Tuesday, 30 June 2009

Planet Narnia: Michael Ward - 4 stars

Michael Ward is an Anglican minister who has caused a lot of excitement among his fellow academics and others by his claim to have 'found the key' to C S Lewis' fiction writings. The books he has in mind are the Narnia Chronicles (which he calls 'the Narniad' and the Ransom Trilogy of science fiction books. Many have enjoyed Lewis' works without ever concerning themselves with the search for a 'key' but academics have frequently criticised Lewis for the 'hotch potch' of conflicting ideas and the lack of apparent order in the Narniad in particular. Even friends of Lewis criticised his entry into 'children's fiction' and thought that, as a writer, he had missed his mark.

Michael Ward suggests, in what was originally a doctoral thesis, that there are unspoken themes to Lewis' works of fiction. Others have also made this claim and suggested various linking themes but none have received as wide support as Ward. Lewis was known to be 'a man who liked his secrets' and Ward claims that this is why they were hidden for so long.

Lewis' chosen field of expertise was medieval literature and Ward claims that Lewis has used a medieval philosophical framework for his fiction even though the apparent stories are set in a fairy-tale world or in interplanetary space. Lewis has used the medieval mind-set to create a subliminal mood or atmosphere that was, in a sense the real story, and which was more important than any of the apparent allegorical details. Lewis, says Ward, was creating an atmosphere which in its overall effect cannot be examined too closely without losing its essence. The 'hidden key' to these subliminal moods is the medieval concept of the seven kingdoms of the seven planets.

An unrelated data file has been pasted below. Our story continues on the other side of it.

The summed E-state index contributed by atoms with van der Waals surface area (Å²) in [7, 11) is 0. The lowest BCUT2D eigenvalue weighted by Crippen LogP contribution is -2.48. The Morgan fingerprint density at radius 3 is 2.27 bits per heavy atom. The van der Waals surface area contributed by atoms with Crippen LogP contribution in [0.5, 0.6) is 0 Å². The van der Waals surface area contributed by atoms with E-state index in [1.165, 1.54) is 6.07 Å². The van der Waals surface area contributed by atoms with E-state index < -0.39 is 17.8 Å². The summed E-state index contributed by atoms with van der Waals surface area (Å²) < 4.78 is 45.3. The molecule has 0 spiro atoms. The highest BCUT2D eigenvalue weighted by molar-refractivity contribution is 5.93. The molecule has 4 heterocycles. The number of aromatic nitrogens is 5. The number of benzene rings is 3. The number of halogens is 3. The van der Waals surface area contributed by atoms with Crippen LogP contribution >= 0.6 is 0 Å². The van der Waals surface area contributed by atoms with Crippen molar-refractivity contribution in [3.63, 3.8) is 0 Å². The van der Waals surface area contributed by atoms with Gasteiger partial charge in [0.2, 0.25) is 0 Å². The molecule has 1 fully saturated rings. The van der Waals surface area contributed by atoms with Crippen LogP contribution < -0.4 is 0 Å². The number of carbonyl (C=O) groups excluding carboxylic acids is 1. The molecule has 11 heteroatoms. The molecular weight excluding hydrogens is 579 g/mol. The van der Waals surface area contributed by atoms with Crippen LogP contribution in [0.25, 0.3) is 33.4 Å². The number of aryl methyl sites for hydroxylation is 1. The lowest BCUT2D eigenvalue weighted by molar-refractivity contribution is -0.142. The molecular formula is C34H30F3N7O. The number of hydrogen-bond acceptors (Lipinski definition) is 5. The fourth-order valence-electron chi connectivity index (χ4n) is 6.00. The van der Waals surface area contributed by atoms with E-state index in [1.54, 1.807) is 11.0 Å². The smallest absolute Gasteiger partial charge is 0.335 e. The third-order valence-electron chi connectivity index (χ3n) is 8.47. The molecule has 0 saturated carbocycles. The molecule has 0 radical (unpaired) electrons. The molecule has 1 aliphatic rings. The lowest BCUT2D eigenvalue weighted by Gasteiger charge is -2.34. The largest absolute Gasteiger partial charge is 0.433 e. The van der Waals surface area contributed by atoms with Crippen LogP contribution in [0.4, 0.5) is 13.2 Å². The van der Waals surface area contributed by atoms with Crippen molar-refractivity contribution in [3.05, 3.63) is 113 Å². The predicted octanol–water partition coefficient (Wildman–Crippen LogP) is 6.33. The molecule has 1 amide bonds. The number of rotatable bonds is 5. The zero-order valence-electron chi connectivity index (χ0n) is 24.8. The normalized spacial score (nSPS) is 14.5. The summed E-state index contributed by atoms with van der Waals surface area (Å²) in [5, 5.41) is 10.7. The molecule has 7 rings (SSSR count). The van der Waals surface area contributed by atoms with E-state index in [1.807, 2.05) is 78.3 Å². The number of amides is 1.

These planetary influences are not the planets or spheres of Copernican astronomy but the Ptolemaic and 'astrological' influences of the medieval world. Lewis found a beauty and order in the pre-Copernican cosmos which he preferred to the factual order of the Copernican cosmos. The wise man, he said, does not only think in categories of factual truth but also of beauty. In this sense the Narnia Chronicles are a literary equivalent of Holst's Planets Suite, each of the seven 'heavens' giving its own key to a different Narnia chronicle.

Ward coins the word 'donegality' which he describes as a work of art in which a spiritual essence is intended by the artist but inhabited unconsciously by the reader. The author is consciously trying to create an atmosphere that he wants the reader to experience sub-consciously. It was designed by the author to remain 'implicit' in the text itself and not intended to be 'visible', nevertheless it was intended to impact the reader and to awaken sub-conscious truths that are common to mankind. For example, says Ward, Lewis attempts to awaken the sense of 'Jupiter/Jove', the kingly, magnanimous, festive, full-blooded, enjoyable aspect of God. This is the mood, expressed in the adjective 'Jovial'. A survivor of the Great War, Lewis saw life and culture as having become dominated by the 'Saturnine' influences and sought to awaken 'Jupiter' in the hearts of his readers.